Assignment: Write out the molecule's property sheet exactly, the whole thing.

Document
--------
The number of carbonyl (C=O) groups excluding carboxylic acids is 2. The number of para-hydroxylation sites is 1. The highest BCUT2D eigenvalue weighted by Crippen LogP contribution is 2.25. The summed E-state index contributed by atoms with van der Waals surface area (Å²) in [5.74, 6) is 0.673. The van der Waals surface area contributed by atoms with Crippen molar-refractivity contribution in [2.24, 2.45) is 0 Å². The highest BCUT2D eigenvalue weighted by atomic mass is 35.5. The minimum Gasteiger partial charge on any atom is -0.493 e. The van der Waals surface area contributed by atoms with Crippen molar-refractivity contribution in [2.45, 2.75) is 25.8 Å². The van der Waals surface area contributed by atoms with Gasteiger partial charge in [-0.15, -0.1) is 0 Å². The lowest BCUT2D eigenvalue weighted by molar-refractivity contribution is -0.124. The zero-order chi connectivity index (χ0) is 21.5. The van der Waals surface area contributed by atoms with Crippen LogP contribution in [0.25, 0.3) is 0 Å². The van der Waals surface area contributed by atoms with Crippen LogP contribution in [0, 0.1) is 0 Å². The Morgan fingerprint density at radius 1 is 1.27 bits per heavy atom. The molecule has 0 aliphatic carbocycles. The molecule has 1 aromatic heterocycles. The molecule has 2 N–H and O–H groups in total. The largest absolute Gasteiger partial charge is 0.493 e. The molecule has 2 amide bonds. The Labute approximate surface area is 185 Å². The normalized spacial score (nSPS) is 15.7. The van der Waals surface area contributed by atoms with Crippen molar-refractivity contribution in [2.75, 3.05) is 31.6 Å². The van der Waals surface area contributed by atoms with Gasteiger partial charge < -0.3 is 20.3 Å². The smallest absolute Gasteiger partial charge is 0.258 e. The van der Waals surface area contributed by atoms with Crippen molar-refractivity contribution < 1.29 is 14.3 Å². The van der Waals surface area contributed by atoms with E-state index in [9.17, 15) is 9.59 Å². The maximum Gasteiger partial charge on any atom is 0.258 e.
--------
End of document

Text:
The number of carbonyl (C=O) groups excluding carboxylic acids is 2. The number of para-hydroxylation sites is 1. The highest BCUT2D eigenvalue weighted by Crippen LogP contribution is 2.25. The summed E-state index contributed by atoms with van der Waals surface area (Å²) in [5.74, 6) is 0.673. The van der Waals surface area contributed by atoms with Crippen molar-refractivity contribution in [2.24, 2.45) is 0 Å². The highest BCUT2D eigenvalue weighted by atomic mass is 35.5. The minimum Gasteiger partial charge on any atom is -0.493 e. The van der Waals surface area contributed by atoms with Crippen molar-refractivity contribution in [2.45, 2.75) is 25.8 Å². The van der Waals surface area contributed by atoms with Gasteiger partial charge in [-0.15, -0.1) is 0 Å². The lowest BCUT2D eigenvalue weighted by molar-refractivity contribution is -0.124. The zero-order chi connectivity index (χ0) is 21.5. The van der Waals surface area contributed by atoms with Crippen LogP contribution in [0.25, 0.3) is 0 Å². The van der Waals surface area contributed by atoms with Crippen LogP contribution in [0, 0.1) is 0 Å². The Morgan fingerprint density at radius 1 is 1.27 bits per heavy atom. The molecule has 0 aliphatic carbocycles. The molecule has 1 aromatic heterocycles. The molecule has 2 N–H and O–H groups in total. The largest absolute Gasteiger partial charge is 0.493 e. The molecule has 2 amide bonds. The Labute approximate surface area is 185 Å². The normalized spacial score (nSPS) is 15.7. The van der Waals surface area contributed by atoms with Crippen molar-refractivity contribution in [2.75, 3.05) is 31.6 Å². The van der Waals surface area contributed by atoms with Gasteiger partial charge < -0.3 is 20.3 Å². The smallest absolute Gasteiger partial charge is 0.258 e. The van der Waals surface area contributed by atoms with Crippen molar-refractivity contribution < 1.29 is 14.3 Å². The van der Waals surface area contributed by atoms with E-state index in [9.17, 15) is 9.59 Å². The maximum Gasteiger partial charge on any atom is 0.258 e.